Voicing support for rival Telsa’s tax reduction demands, Mercedes-Benz called the duty on imported cars “outrageous”. The leading luxury car brand in India said that customers in India could end up buying the cars at double the price paid by buyers in the US to buyers in the US and other western markets.
Martin Schwenk, the MD of Mercedes-Benz in India said the import duties in the country are extremely high and should be decreased to help the market. “It is not possible to localise all new technologies, including electrics, due to the low volume of cars sold here. We can’t get customers at these duty levels,” Schwenk told Times of India. My only submission is that duties should be reduced for all kinds of high-technology luxury products, and not just for electrics,” he added.
At present, India levies a hundred percent duty on wholly imported cars with CIF value (cost, insurance and freight) more than $40,000 and 60% on those costing less than that.
It was earlier reported that Tesla, in a letter to India’s Ministry of Road Transport & Highways (MoRTH), stated that the effective import tariff of 110% on vehicles with a customs value of above $40,000 is “prohibitive” to zero-emissions vehicles. It further requested the government to standardise tariff on EVs to 40% and remove the social welfare surcharge of 10% on electric cars.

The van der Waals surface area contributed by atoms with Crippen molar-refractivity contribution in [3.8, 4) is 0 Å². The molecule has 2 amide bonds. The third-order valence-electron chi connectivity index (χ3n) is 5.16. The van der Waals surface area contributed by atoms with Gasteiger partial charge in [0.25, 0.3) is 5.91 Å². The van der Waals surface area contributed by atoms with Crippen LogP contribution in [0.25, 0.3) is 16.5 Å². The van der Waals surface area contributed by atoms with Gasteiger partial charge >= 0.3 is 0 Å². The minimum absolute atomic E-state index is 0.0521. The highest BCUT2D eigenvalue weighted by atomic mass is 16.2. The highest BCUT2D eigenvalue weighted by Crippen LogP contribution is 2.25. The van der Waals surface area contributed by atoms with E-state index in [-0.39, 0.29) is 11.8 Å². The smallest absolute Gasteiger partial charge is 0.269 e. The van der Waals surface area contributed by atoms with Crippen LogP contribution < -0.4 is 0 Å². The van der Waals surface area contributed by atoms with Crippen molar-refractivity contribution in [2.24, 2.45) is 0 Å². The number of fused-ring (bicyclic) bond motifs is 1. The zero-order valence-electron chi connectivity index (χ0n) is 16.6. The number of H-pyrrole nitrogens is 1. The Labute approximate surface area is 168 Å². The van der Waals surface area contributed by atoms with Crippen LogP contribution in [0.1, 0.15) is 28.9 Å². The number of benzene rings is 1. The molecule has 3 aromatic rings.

It said these changes would boost the production of the electric vehicles’ ecosystem in India and the company will make significant investments in developing sales, service and charging infrastructure and ramp up procurement from Indian players for its global operations.
“This is a real hurdle for developing the market,” Schwenk said, adding that duty in most international markets is around 10%. “Finally, it’s the Indian customer that gets penalised. I sell the same car at half the price in the US. The tax burden in India is very high, and slows down the growth.”
The Palo Alto, California-based auto manufacturer also said that these proposals will have no bearing on India’s domestic manufacturers as none of the local Original Equipment Manufacturers (OEMs) manufacture vehicles with an ex-factory price tag of $40,000 and just 1-2% have ex-factory, customs value above $40,000.
Musk had, in a Twitter interaction two months ago, called India’s import duty “highest in the world”, and said Tesla was ready to set up a factory in the country if it got a ‘temporary relief’.
While some sections within the government have been sympathetic to the demands of luxury players on import duty reduction, the ministry of heavy industries – which sets the policy for the country’s automobile sector – does not favour the measure. Earlier, in response to these demands, the ministry had asked the companies to manufacture the cars in the country itself.